“Nattokinase (subtilisin NAT, NK) is a relatively effective microbial fibrinolytic enzyme that has been identified and characterized from Bacillus natto. In the current report, DNA family shuffling was used to improve the fibrinolytic activity of nattokinase. Three homologous genes from B. nattoAS 1.107, Bacillus amyloliquefaciensCICC 20164 and Bacillus licheniformisCICC 10092 were shuffled to generate a mutant library. A plate-based method was used to screen the mutant libraries Doxorubicin for improved activity. After three rounds of DNA shuffling, one

desirable mutant with 16 amino acid substitutions was obtained. The mutant enzyme was purified and Bioactive Compound Library characterized. The kinetic measurements showed that the catalytic efficiency of the mutant NK was approximately 2.3 times higher than that of the wild-type nattokinase. In addition, the molecular modeling analysis suggested that the mutations affect the enzymatic function by changing the surface conformation of the substrate-binding pocket. The current study shows that the evolution of nattokinase with improved fibrinolytic activity by DNA family shuffling is feasible and provides useful references Dichloromethane dehalogenase to facilitate the application of nattokinase in thrombolytic therapy. Thrombotic diseases, especially acute myocardial infarction, imperil the human lives and health in modern life. Compared with widely used thrombolytic agents, such as tissue plasminogen activator (t-PA) and urokinase (Mukhametova et al.,

2002), several cheaper and safer resources have been extensively investigated over the years (Nakanishi et al., 1994; Moriyama & Takaoka, 2006). Among them, nattokinase (NK), which was extracted from a traditional Japanese fermented natto, has attracted interest. The molecular mass and isoelectric point of NK are about 28 kD and 8.6 respectively. NK has sufficient stability of pH and temperature to be stable in the gastrointestinal tract (Sumi et al., 1987). NK directly cleaves cross-linked fibrin in vitro, catalyzes the conversion of plasminogen to plasmin or inactivates the fibrinolysis inhibitor (PAI-1) (Fujita et al., 1993; Urano et al., 2001). Until recently, most studies of NK have focused on its thrombolytic mechanism, effects, heterologous expression and purification. In vitro molecular-directed evolution is a new strategy that has been used to change the characteristics of enzymes in recent years. The complete nucleotide sequence of the subtilisin NAT aprN has been obtained using shotgun cloning, and the amino acid sequence has been deduced from the DNA sequence (Nakamura et al.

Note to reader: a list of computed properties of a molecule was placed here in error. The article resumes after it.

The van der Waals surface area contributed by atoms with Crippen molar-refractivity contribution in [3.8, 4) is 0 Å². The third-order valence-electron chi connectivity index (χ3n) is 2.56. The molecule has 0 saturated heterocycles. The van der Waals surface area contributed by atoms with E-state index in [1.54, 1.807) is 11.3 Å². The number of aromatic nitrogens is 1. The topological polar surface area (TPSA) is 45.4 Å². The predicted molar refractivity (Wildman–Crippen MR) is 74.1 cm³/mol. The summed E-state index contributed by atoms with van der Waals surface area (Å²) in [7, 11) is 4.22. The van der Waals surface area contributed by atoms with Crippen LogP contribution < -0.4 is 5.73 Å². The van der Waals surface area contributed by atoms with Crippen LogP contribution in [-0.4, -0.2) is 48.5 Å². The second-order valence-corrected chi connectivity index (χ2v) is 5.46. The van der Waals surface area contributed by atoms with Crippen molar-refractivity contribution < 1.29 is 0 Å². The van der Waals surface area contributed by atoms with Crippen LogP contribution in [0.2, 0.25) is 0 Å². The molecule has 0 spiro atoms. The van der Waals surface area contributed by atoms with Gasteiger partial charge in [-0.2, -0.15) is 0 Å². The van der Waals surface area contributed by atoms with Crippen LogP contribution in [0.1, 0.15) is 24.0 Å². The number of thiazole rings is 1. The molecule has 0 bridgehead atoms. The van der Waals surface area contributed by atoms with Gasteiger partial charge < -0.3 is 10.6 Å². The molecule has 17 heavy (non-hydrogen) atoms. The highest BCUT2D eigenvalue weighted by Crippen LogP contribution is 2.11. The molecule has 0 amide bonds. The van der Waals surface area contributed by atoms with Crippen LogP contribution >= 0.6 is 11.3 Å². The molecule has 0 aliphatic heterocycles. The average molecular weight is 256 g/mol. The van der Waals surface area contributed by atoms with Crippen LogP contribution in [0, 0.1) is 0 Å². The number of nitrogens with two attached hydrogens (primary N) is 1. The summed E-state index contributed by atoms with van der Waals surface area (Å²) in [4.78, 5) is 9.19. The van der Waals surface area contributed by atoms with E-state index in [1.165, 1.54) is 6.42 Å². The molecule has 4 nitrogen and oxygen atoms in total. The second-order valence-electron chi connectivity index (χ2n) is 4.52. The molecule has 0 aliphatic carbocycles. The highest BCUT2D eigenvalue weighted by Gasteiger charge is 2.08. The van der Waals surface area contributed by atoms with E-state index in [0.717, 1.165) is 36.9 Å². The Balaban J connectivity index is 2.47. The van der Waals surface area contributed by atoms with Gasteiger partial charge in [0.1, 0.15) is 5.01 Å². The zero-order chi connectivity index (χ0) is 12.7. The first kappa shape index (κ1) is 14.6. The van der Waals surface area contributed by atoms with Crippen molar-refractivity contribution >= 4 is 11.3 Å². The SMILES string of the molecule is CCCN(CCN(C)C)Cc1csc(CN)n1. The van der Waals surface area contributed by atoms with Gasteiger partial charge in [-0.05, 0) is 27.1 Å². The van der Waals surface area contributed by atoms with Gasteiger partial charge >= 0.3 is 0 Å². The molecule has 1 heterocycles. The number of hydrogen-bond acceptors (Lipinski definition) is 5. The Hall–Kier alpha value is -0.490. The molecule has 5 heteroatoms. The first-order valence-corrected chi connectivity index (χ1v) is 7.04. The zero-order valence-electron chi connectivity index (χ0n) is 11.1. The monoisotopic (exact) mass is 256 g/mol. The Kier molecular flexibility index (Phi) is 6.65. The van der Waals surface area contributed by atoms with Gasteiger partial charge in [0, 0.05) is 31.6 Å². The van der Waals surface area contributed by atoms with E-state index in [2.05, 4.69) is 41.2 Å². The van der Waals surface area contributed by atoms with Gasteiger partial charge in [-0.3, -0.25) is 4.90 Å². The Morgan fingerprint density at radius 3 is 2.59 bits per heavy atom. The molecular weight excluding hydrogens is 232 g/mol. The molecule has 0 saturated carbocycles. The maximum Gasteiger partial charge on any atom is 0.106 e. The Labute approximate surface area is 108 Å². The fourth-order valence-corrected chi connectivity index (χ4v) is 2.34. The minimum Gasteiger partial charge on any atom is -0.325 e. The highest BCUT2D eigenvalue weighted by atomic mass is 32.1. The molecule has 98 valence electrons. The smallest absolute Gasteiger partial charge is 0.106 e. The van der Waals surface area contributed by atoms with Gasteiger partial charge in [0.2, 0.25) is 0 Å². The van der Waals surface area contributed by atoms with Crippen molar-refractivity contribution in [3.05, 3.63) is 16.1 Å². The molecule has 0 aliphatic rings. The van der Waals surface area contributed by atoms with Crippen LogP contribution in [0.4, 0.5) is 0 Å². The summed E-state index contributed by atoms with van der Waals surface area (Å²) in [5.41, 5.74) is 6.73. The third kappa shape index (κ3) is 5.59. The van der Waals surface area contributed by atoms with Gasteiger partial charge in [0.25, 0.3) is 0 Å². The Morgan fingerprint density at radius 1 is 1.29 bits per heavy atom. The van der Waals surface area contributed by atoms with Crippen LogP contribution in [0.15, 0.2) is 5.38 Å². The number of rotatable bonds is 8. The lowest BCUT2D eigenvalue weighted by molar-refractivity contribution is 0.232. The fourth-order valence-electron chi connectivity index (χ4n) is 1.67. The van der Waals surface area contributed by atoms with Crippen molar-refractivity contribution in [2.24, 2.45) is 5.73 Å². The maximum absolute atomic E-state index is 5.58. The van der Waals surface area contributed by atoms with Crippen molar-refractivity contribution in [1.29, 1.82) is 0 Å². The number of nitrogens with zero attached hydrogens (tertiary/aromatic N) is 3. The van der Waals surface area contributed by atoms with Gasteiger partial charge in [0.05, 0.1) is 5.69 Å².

The growth curve of S aureus ATCC 29213 is shown in Fig 1 We f

The growth curve of S. aureus ATCC 29213 is shown in Fig. 1. We found that 1/16 × MIC, 1/8 × MIC, and 1/4 × MIC of licochalcone A had no obvious XL184 research buy effects on the growth of S. aureus. Although S. aureus grew in the presence of 1/2 × MIC of licochalcone A, the growth velocity was much slower, and after 30 min, the OD value was only 51.5% of that of the control culture. However, after 360 min of licochalcone A treatment, there was no significant difference in the OD value among all the cultures. The secretion of two major enterotoxins (SEA and SEB) by S. aureus, when exposed to subinhibitory concentrations of licochalcone A, was analysed in the study; both MSSA ATCC 29213 and MRSA strain 2985 were investigated. As shown

in Fig. 2, the addition of licochalcone A reduced the secretion of SEA and SEB in a dose-dependent manner. Growth in the presence of 1/16 × MIC licochalcone A led to a measurable reduction

in SEA and SEB secretion; at 1/2 × MIC, no immunoreactive protein could be detected in cultures of ATCC 29213 and MRSA 2985. The proteolytic activity of the cultures was determined to confirm whether the reduction of SEA and SEB secretion by S. aureus was due to an increase in protease secretion induced by licochalcone A. There was no significant effect on protease secretion by ATCC 29213 or MRSA 2985 cultured with 1/2 × MIC of licochalcone A (data not shown). It is well known that among the proteins released, enterotoxins are the most important exotoxins secreted by S. aureus that could act as superantigens, stimulating T cells to release proinflammatory cytokines and stimulating T-cell proliferation selleck chemicals (Balaban & Rasooly, 2000). Therefore, in this study, a TNF release assay and a murine T-cell proliferation assay were performed to clarify the biological relevance of the reduction in SEA and SEB secretion caused by licochalcone A. As expected, the culture supernatants of S. aureus grown in the presence of graded subinhibitory concentrations of licochalcone A elicited much lower TNF-α production by spleen cells (Fig. 3) and stimulated a significantly lower level of T-cell